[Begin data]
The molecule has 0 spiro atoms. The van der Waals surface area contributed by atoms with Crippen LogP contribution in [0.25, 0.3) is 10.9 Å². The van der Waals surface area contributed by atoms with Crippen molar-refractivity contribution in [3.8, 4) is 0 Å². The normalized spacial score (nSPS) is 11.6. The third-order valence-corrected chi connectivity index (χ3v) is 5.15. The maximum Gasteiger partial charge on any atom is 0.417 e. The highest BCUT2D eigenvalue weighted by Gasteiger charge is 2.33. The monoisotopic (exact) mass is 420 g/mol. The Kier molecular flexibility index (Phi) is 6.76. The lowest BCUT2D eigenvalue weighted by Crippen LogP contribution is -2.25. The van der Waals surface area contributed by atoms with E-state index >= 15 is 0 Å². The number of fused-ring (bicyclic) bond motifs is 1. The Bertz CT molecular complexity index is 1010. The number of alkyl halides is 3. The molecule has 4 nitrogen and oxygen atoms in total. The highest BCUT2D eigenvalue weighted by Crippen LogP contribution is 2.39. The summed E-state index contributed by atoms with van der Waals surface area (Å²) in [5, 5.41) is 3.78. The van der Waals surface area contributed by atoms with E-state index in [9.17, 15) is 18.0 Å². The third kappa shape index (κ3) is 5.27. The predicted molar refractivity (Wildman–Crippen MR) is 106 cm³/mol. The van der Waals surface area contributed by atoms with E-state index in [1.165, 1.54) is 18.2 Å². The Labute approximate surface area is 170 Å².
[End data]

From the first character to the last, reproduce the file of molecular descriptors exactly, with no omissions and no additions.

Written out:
The molecule has 0 spiro atoms. The van der Waals surface area contributed by atoms with Crippen LogP contribution in [0.25, 0.3) is 10.9 Å². The van der Waals surface area contributed by atoms with Crippen molar-refractivity contribution in [3.8, 4) is 0 Å². The normalized spacial score (nSPS) is 11.6. The third-order valence-corrected chi connectivity index (χ3v) is 5.15. The maximum Gasteiger partial charge on any atom is 0.417 e. The highest BCUT2D eigenvalue weighted by Gasteiger charge is 2.33. The monoisotopic (exact) mass is 420 g/mol. The Kier molecular flexibility index (Phi) is 6.76. The lowest BCUT2D eigenvalue weighted by Crippen LogP contribution is -2.25. The van der Waals surface area contributed by atoms with E-state index >= 15 is 0 Å². The number of fused-ring (bicyclic) bond motifs is 1. The Bertz CT molecular complexity index is 1010. The number of alkyl halides is 3. The molecule has 4 nitrogen and oxygen atoms in total. The highest BCUT2D eigenvalue weighted by Crippen LogP contribution is 2.39. The summed E-state index contributed by atoms with van der Waals surface area (Å²) in [5, 5.41) is 3.78. The van der Waals surface area contributed by atoms with E-state index in [9.17, 15) is 18.0 Å². The third kappa shape index (κ3) is 5.27. The predicted molar refractivity (Wildman–Crippen MR) is 106 cm³/mol. The van der Waals surface area contributed by atoms with E-state index in [1.165, 1.54) is 18.2 Å². The Labute approximate surface area is 170 Å².